Melasma: Definition, Causes, Types, Symptoms and Treatment

Dr. Anudeep Sriram

Medically reviewed by

Dr. Anudeep Sriram


5 min read

Key Takeaways

  • Melasma is of three types, dependent on the depth of the pigmentation
  • Melasma on face can appear on cheeks, jawline, nose, forehead, and upper lip
  • Melasma treatment includes certain creams, topical steroids, and procedures

What is Melasma? it is a common skin condition that causes discolored and dark patches on your skin. Owing to its high prevalence during pregnancy, nearly 15-50% [1], melasma is also often known as the ‘mask of pregnancy. Another lesser-known word for melasma is chloasma. Melasma in men is not as common as in women. According to research, the condition affects women 9X more than men. The most effective melasma treatment combines sun protection with medications.

Melasma usually darkens and lightens over a period of time. Often, the condition may get worse during summer and better during winter. Melasma looks like gray, blue, light or dark brown freckles or flat patches. Areas that are commonly affected by this condition are the face and forearms. It can appear on your forehead, upper lips, or cheeks. Despite being harmless, having visible melasma on your face can make you feel self-conscious or anxious in public spaces.

Read on to understand the types, symptoms, and cause of melasma as well as melasma treatment options.

Tips for healthy glowing skin infographic

Melasma Types 

The type of melasma you have depends on the depth of the pigmentation. Usually, the black light of a Wood lamp can help determine this. Here are the common types of melasma.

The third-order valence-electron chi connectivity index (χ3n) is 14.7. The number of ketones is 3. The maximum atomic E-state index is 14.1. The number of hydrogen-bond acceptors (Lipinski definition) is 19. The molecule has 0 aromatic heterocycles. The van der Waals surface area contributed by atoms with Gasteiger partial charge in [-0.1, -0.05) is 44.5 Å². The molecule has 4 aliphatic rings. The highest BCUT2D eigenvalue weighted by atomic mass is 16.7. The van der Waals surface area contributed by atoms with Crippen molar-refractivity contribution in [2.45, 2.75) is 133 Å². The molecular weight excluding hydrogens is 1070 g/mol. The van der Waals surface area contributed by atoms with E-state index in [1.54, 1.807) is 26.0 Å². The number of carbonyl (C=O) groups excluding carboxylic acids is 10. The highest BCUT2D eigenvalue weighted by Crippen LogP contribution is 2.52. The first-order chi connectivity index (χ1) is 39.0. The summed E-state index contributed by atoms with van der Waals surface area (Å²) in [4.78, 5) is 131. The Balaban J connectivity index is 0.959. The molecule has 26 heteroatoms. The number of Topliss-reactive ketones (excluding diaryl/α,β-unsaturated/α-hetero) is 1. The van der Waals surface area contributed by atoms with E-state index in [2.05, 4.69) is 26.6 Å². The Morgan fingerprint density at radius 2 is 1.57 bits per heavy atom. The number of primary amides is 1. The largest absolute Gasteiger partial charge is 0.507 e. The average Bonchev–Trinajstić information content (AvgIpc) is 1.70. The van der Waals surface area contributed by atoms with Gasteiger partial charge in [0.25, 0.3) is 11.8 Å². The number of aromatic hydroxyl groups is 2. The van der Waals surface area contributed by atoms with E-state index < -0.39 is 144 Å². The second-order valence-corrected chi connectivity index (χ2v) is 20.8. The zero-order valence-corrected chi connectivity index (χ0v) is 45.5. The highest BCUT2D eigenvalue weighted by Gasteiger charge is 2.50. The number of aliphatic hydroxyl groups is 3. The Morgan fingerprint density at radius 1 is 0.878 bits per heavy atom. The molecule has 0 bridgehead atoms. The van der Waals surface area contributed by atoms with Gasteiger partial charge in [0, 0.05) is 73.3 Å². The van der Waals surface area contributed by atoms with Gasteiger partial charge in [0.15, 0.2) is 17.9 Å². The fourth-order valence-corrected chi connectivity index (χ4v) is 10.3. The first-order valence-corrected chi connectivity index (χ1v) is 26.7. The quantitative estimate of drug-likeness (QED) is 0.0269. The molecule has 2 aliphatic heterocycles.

This type of melasma is usually brown and may also have a well-defined border. Its appearance is generally obvious under a black light. Epidermal melasma usually responds well to treatment.


In case of dermal melasma, the discolored patches on your skin will generally have a bluish or light brown color. It also has blurry borders. Generally, dermal melasma doesn’t respond well to prescribed treatment.


This is the most common form of melasma and has both, brownish and bluish patches. When seen under a black light, this type appears to have a mixed pattern. Mixed melasma responds to the treatment prescribed to some extent.

Additional Read: Home Remedies for Sunburn

Symptoms of Melasma 

Hyperpigmentation is a primary sign of melasma. If you have it, your skin loses its color or its tone becomes uneven. This type of melasma may typically be darker than your skin tone and is usually flat. Patches of melasma are generally pain-free but may make your feel uncomfortable.

Usually, melasma on face covers the following areas.  

  • Nose, cheeks, upper lip, and forehead: Also known as centrofacial 
  • Cheeks: Also known as lateral cheek pattern, where the patches are visible on both cheeks 
  • Jawline: Also known as mandibular 
  • Cheek and nose: Known as malar

In rare cases, melasma can also appear on your neck, upper arms and shoulders. Melasma on upper arms and shoulder is also known as brachial melasma. Melasma on neck generally appears in people over the age of 50 [2].

The best way to know if you have melasma is to consult a doctor as soon as you see the signs. Your dermatologist can help you get an accurate diagnosis and form a melasma treatment plan. If needed, you doctor may also advise you to get a biopsy to help diagnose the condition.

What Happens Inside our Skin?

The largest organ in your body, the skin, is an organ that accounts for around one-seventh of your total body weight. Your barrier is made of your skin. As a result, your bones, muscles, organs, and everything else are shielded from the elements, bacteria, sunlight, dampness, toxins, injuries, and more. Also, it aids in maintaining a healthy body temperature, guards against dehydration, and allows you to detect sensations like the warmth of a stove and the pressure of another person holding your hand.